Generally speaking, we all tend to agree that forgiveness is a good thing.
…and as we go through this rollercoaster called life, the chances are that we will have reason to forgive one or two people along the way.
Maybe they’ve hurt our feelings.
Maybe they let us down.
Maybe they said something that upset us.
Maybe they took something from us.
Maybe they didn’t behave the way we wanted or expected them to.
Maybe they weren’t there when we ‘needed them’.
Whether it’s friends, family, work colleagues or a significant other, the chances are that you’ll come across the ‘forgiveness thing’ at some point or another.
So who is it you need to forgive?
The question I have for you though is “Are you forgiving the right person?”
In these kinds of situations, you might think that the answer is obvious.
If someone said something that upset us, then the person who needs forgiving is them, right?
If someone took something from us, then the person who needs forgiving is them…no?
If someone hurt our feelings, then the person who needs forgiving is them, is it not?
If someone let us down, then the person who needs forgiving is them…
…or is it?
You see, I had an experience with this during which I had a bit of an epiphany.
When I used to think about my ex-boyfriend, a lot of ‘stuff’ came up.
I was angry, hurt and embarrassed about what happened.
He dumped me the day before Valentine’s day, he left me broken hearted, he ‘borrowed’ the majority of my savings account and he lied to me.
He did this.
He did that.
Because when you’re hurt it’s so much easier to put the blame somewhere else.
It was his fault.
He was awful to me.
He was a bad person.
I knew I didn’t want to carry all this baggage around about the experiences that I’d had…so I knew it was time to forgive.
It felt like a tall order to forgive him…but I knew it was something I was doing for me, not him.
One morning I was journaling about this when it suddenly hit me.
It would have been so easy to stay in the role of victim.
You see, the victim role can be comforting….it wasn’t my fault. It was all them.
When you’re in the victim role you get people sympathising and empathising with you. You get comforted, and reassured that this wasn’t your fault, and you weren’t to blame. You get compassion and kindness.
But I didn’t want to be a victim…and in reality, I wasn’t.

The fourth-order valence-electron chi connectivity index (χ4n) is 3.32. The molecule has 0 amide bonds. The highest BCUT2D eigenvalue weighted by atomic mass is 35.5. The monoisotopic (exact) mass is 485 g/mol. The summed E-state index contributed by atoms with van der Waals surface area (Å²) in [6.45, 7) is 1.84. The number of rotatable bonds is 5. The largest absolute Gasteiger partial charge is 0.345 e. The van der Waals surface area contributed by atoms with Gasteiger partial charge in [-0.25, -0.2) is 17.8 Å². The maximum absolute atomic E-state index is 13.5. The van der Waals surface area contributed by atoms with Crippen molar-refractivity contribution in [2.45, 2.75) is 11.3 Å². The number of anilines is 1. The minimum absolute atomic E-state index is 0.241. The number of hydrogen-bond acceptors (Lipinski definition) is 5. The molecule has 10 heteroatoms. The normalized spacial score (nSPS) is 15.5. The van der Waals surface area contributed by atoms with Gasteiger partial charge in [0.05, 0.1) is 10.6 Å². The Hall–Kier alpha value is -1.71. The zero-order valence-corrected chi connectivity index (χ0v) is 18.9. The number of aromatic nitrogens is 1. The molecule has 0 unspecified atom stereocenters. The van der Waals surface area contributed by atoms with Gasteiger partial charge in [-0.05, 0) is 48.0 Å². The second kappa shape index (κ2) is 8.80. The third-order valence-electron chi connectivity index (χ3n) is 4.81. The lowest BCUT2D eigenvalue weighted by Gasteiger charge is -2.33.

I made choices along the way that contributed to the situation I found myself in.
I chose to lend money to him, when I could see that he wasn’t making any of his own. I chose to believe what he told me, when his promises hadn’t been kept before. I chose to give my heart.
Who did I need to forgive?
It suddenly became clear.
The person who I needed to forgive wasn’t him.
It was me.
I needed to forgive myself for giving money, with the best of intentions.
I needed to forgive myself for trusting in a promise…because I wanted it to be true.
I needed to forgive myself for giving my heart to someone who wasn’t in a position to keep it safe.
I needed to forgive myself for not being a better judge of character.
Eleanor Roosevelt once said “No-one can make you feel inferior without your consent”….well in reality no-one can make you feel anything without your consent.
I needed to forgive myself for giving that consent.
This was not about making myself wrong for the choices I took, as I thought they were the right choices at the time. This was simply about forgiving myself for taking them.
The funny thing is that there was a lot of good that came out of our relationship too…for a start the very website through which you found this article was something that he originally helped me to create.
But feeling so hurt by what had happened, I didn’t even want to acknowledge that at first.
What’s interesting about this is that by perceiving him to be far worse in my mind than he really was, by ignoring the good and focusing only on the bad…I was actually hurting myself more.
As I had chosen to be with him, if he was this terrible person, then I was a terrible judge of character. The more terrible I perceived him to be, the worse judge of character I was…and the more I needed to forgive myself for!
Now don’t get me wrong…I’m not saying that he didn’t make some bad choices. He did.
But for me…forgiving myself for the choices I made was where I needed to begin.
Because in forgiving myself I got to take responsibility for my situation.
In forgiving myself I got to take back the personal power I relinquished by being a ‘victim’.
In forgiving myself I was able to begin to let it go.
In forgiving myself I felt lighter, more peaceful, and much freer.
As Bryant H McGill said “There is no love without forgiveness, and there is no forgiveness without love.”
So forgiving yourself is a beautiful way of demonstrating self-love, in a deep, real and profound way.
As we know, emotionally connecting with ourselves is a key aspect of femininity…and learning to forgive yourself is an important step in learning to F.L.Y. – First Love Yourself.
AND it’s important to remember if it hadn’t been for that relationship, the path it set me on, and the lessons I learned, I wouldn’t be where I am now.
Using my gifts to help women and men around the world to find love…and enjoying life with a man who is everything I could have wished for and more.
So when you think about forgiving anyone…start first with yourself, it makes the rest of the journey a lot lighter.